It's a tough sell, to be sure. Voters don't seem to realize that there's a connection between how a district is drawn and who gets elected in it. Politicians get it — and they use their power to redraw political lines to choose their voters and keep their seats.
But a look at the history of the nine failed attempts at reform shows why Schwarzenegger could succeed this time.
In 1930, 1948, 1960 and 1962, organized labor qualified initiatives to overturn rural control of the state Senate. That voters in increasingly urban California favored allowing cow counties to control the upper house of the Legislature illustrates Schwarzenegger's challenge: how to overcome voters' institutional conservatism? They liked the political balance of an urban-based lower house pitted against an upper one controlled by rural interests because they believed it limited the concentration of power in the hands of an urban majority. This system lasted until the California Supreme Court declared it unconstitutional in the 1960s.
No sooner had the rural factor in apportionment died than a more appealing one emerged: the ability to gerrymander districts for partisan advantage. Political historians mark the 1951 California redistricting, a Republican plan, as the first partisan map. But Democrats soon mastered the game and, in 1981, enacted one of the most partisan gerrymanders in California history.
Republicans filed a referendum to kill that plan — and voters rejected it. Then the GOP came up with what it considered a sure-fire way to stop future Democratic gerrymandering: take the power to draw district lines away from the Legislature and give it to a panel of retired judges. In one form or another, Republicans took this idea to the voters four times — in 1982, 1984 and with competing proposals in 1990 — and lost every time.
The lessons from this history of reform attempts is clear: Voters are reluctant to choose sides in a partisan squabble that involves an issue they don't completely understand and can see no personal advantage in deciding.
Schwarzenegger waded into the redistricting wars in 2005, qualifying an initiative that would have given a group of retired judges the power to redraw districts immediately. The proposal was the most politically unrealistic of all the reform proposals because it looked like a flagrant power grab, a way for the governor to get around what was then a hostile Democratic Legislature. Voters rejected it overwhelmingly.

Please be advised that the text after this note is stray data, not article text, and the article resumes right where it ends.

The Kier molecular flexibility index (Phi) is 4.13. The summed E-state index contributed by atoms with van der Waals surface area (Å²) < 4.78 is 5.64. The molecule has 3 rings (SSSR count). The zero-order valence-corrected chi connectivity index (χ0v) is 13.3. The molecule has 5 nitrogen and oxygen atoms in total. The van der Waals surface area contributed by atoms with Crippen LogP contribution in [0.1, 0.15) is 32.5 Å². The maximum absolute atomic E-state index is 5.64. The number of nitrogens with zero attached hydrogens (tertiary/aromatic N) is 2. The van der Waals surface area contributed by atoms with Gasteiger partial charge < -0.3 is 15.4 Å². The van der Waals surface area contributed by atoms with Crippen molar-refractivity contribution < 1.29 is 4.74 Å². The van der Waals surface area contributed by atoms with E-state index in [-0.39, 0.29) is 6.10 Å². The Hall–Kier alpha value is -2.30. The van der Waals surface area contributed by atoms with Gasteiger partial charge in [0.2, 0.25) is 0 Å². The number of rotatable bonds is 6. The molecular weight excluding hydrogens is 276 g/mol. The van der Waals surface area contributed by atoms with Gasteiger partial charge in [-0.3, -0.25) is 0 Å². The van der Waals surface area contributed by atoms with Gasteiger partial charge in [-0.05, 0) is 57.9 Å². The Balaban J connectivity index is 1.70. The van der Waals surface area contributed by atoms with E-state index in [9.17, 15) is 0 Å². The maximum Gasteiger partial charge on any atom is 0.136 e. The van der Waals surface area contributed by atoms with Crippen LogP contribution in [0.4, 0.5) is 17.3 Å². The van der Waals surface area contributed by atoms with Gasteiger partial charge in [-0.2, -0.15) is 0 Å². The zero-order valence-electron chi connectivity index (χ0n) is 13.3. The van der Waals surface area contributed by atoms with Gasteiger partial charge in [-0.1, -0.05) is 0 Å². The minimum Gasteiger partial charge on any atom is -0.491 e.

Significantly, the 10th reapportionment reform plan involves no reach for political advantage. Schwarzenegger has endorsed a proposal developed by a nonpartisan group under the auspices of the Voices of Reform project sponsored by the Commonwealth Club in San Francisco. It calls for the creation of a citizens commission whose members would be randomly selected by the state Fair Political Practices Commission from a pool created by county election officials. The citizens group would apply strict criteria — such as respecting city and county boundaries — in redrawing district lines. No political data would be used.
A variety of reapportionment-reform groups, led by Common Cause, endorsed this approach before Schwarzenegger added his support. Their interest stemmed from the fact that the last two elections did not alter the GOP-Democratic balance in the Legislature, and only one congressional district changed parties. These groups argue that the voters' ability to choose their legislators is compromised if districts are drawn in a way that makes their votes irrelevant, as was evident in the no-change elections in November
This answers one question never explicitly addressed in the previous nine reform efforts: How would the average voter benefit from redistricting reform?
Then there's the politics of winning passage. Unlike in 2005, the GOP-power-grab argument won't easily stick to Schwarzenegger because, this time, the governor can't run for the office again and will be termed-out when the reform would govern the next scheduled redistricting (2011). Besides, he and Democrats are getting along famously these days.